Facebook just announced that it wants to improve its video filtration efforts. It comes as the company's response to several reports that brought to light how disturbing content, such as suicide videos, remain undetected on the site for hours.
An Additional 3,000 People Will Monitor Facebook Reports
Facebook has now confirmed that it's going to add 3,000 more people to its operations team to screen videos published on the site, with the goal of responding quickly when it finds harmful content.
This will add to Facebook's current number of 4,500 people already working in such a capacity. Solely looking at the numbers, the forthcoming spate of additions is impressive, because it could finally lead to ample supervision and monitoring of inappropriate content shared on the social network. But a few crucial things remain unclear: are these new people full-time employees or contractors? How will they screen all videos published on the site?
Facebook is nearing 2 billion users. It receives millions of reports every week. Screening all those is a tall order, but CEO Mark Zuckerberg is hopeful, stating in a Facebook post:
"If we're going to build a safe community, we need to respond quickly. We're working to make these videos easier to report so we can take the right action sooner — whether that's responding quickly when someone needs help or taking a post down."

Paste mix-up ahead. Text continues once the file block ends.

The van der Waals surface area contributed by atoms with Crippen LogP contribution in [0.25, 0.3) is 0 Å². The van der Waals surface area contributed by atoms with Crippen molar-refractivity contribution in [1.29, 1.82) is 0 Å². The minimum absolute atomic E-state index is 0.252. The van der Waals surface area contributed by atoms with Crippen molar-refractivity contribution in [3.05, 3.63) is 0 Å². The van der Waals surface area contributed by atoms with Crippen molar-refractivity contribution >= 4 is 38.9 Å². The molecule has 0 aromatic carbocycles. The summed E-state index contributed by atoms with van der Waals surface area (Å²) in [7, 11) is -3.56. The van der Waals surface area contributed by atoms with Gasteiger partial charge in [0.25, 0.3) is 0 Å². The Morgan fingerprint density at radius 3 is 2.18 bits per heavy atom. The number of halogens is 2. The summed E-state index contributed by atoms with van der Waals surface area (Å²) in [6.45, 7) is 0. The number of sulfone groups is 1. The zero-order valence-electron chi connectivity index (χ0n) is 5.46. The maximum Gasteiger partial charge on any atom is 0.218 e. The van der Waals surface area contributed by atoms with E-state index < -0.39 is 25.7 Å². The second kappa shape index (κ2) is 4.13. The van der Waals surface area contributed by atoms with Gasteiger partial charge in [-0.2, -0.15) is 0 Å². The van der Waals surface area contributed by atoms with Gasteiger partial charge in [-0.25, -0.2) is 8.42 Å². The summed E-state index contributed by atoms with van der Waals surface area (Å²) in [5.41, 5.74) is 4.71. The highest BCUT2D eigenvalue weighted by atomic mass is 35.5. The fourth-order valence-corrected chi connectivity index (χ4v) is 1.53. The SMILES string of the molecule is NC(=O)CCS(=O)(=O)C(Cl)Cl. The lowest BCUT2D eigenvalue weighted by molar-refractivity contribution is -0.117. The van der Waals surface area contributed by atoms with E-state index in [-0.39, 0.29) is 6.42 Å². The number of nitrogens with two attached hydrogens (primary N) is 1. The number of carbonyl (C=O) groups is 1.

Working With Community Groups And Law Enforcement
Zuckerberg says these reviewers will aid the site in removing content that violates its policies. In addition, Facebook will keep working with local community groups and law enforcement if someone needs help, especially during times when they're about to harm themselves, or they are in danger from someone else.
Facebook is making wise steps. Adding more workers tasked with monitoring makes it more informed about potentially harmful content, something it wants to get rid off on the site. The company has been making its algorithm increasingly better, and in turn making it easier for people to submit reports should concerns arise. In March, the company outed suicide prevention tools. Shortly after, it took steps to prevent the plight of revenge porn.
Facebook's Role Is Becoming Harder To Identify
Facebook is the world's biggest social network, a platform where people can converse, engage, and interact with other people instantaneously around the world. But that accessibility comes at a price: not everyone on the site has benign intents. Some want to cause harm, and they want everybody to see it. Because of this, Facebook is in this highly crucial and debatable place of translating its role in definite terms.
Is it just a social network, or is it also a news site? If you see a news item on Facebook, does that imply that it should always be believed as accurate? What roles does it play in human communication, information dissemination, and media consumption? How can we measure, determine, and ultimately work to refine those experiences?
These are tall questions, and even Zuckerberg himself might not be able to answer even half of them. But it's a good thing we know Facebook also doesn't want what the majority of its users doesn't want: fake news, inappropriate content, revenge porn, recorded suicide attempts, and anything that turns the service more noxious.